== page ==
The “protectors” at the Standing Rock reservation are still fighting to prevent the Dakota Access Pipeline, but they are wasting their time, according to the state’s Democratic Senator.
While the Army Corps of Engineers denied approval of the permit to complete the $3.7 billion pipeline, Sen. Heidi Heitkamp (D-ND) says it’ll ultimately be approved.
“When you look at it, we know one thing for sure: When the administration changes, the easement is going to be approved,” Heitkamp said on CNBC’s “Squawk Box,” about the pipeline.
“I understand the frustration of the protesters, I just think that this fight is not winnable,” she continued, noting she still hopes to improve living conditions for Native America communities.
Heitkamp was rumored to be under consideration for a Trump administration post after she met with the president-elect last week.
“We spent a lot of time talking about economic development, talking about energy, talking about regulation and what we need to do there, so it really was a very substantive discussion without a lot of details on positions in the Cabinet,” she said.
She also said that the two discussed jobs and Trump’s “myopic focus on how he’s going to get American workers back into the workplace [and] provide more economic security.”
North Dakota has recently been taken over by energy companies doing drilling for both oil and for natural gas. Heitkamp is up for re-election in 2018.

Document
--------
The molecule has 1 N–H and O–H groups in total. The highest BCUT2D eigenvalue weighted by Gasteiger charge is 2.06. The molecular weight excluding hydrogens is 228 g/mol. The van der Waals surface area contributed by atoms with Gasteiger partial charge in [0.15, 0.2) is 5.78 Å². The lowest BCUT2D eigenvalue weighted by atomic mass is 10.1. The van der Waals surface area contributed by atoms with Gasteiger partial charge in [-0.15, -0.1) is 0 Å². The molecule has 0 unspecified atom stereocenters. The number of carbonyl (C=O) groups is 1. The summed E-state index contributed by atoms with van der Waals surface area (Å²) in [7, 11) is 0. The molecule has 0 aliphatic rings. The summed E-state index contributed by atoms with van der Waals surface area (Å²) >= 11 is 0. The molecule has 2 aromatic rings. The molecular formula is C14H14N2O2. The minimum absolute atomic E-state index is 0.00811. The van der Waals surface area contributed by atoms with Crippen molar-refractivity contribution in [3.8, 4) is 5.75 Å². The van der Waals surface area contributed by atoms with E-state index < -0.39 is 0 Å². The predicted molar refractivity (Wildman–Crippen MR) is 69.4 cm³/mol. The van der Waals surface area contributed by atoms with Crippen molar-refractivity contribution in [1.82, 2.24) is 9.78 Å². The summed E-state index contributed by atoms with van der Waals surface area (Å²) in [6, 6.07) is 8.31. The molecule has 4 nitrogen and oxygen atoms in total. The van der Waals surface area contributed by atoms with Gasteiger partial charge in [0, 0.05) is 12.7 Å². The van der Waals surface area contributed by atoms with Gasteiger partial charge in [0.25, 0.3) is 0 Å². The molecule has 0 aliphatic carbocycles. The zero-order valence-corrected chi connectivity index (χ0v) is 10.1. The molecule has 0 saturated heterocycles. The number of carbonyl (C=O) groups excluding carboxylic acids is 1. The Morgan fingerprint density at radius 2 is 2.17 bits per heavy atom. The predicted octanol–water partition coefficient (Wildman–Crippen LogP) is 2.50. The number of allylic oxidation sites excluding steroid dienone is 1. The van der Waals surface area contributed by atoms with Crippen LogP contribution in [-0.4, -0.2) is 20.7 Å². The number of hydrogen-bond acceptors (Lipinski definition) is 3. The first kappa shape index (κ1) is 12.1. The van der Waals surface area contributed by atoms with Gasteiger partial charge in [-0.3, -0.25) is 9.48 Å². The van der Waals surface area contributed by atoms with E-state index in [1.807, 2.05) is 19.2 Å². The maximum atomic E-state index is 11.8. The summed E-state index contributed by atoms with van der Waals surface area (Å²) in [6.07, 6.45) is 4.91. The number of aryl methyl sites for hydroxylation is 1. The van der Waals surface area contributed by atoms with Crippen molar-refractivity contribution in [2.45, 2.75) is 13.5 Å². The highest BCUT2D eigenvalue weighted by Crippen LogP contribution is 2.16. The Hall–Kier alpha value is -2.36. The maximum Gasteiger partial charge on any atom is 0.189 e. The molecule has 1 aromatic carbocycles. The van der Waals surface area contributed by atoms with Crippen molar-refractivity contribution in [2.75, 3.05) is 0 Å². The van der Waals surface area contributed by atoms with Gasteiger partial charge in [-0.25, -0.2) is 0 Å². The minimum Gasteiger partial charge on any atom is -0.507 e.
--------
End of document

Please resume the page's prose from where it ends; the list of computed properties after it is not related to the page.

See her full statement below:
Texas Republican denies trying to cleanse internet of references to the time she allegedly kidnapped a puppy
The legal counsel for the Bexar County Republican Party in Texas is denying attempting to force Google to hide articles from her past.
"Google has received six requests to remove links to newspaper columns about Lynette Boggs-Perez, a recently elected Judson ISD trustee whose political career in Nevada was dogged by scandal before she moved to Texas," the San Antonio Express News reported, via Reason.
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Questions swirl over Jared Kushner and Ivanka Trump’s relationship with billionaire landlord
A new report draws attention to a controversial mine in Minnesota, raising questions as to whether a potential conflict of interest could have paved the way for its construction.
A conglomerate owned by Chilean billionaire Andrónico Luksic purchased a $5.5 million house in Washington shortly before President Donald Trump assumed office, according to the New York Times. The home was then rented to Jared Kushner and Ivanka Trump, respectively the new president's son-in-law and daughter, raising questions about whether a potential conflict of interest arose for the new administration in regards to policy pertaining to Antofagasta, the conglomerate controlled by Luksic.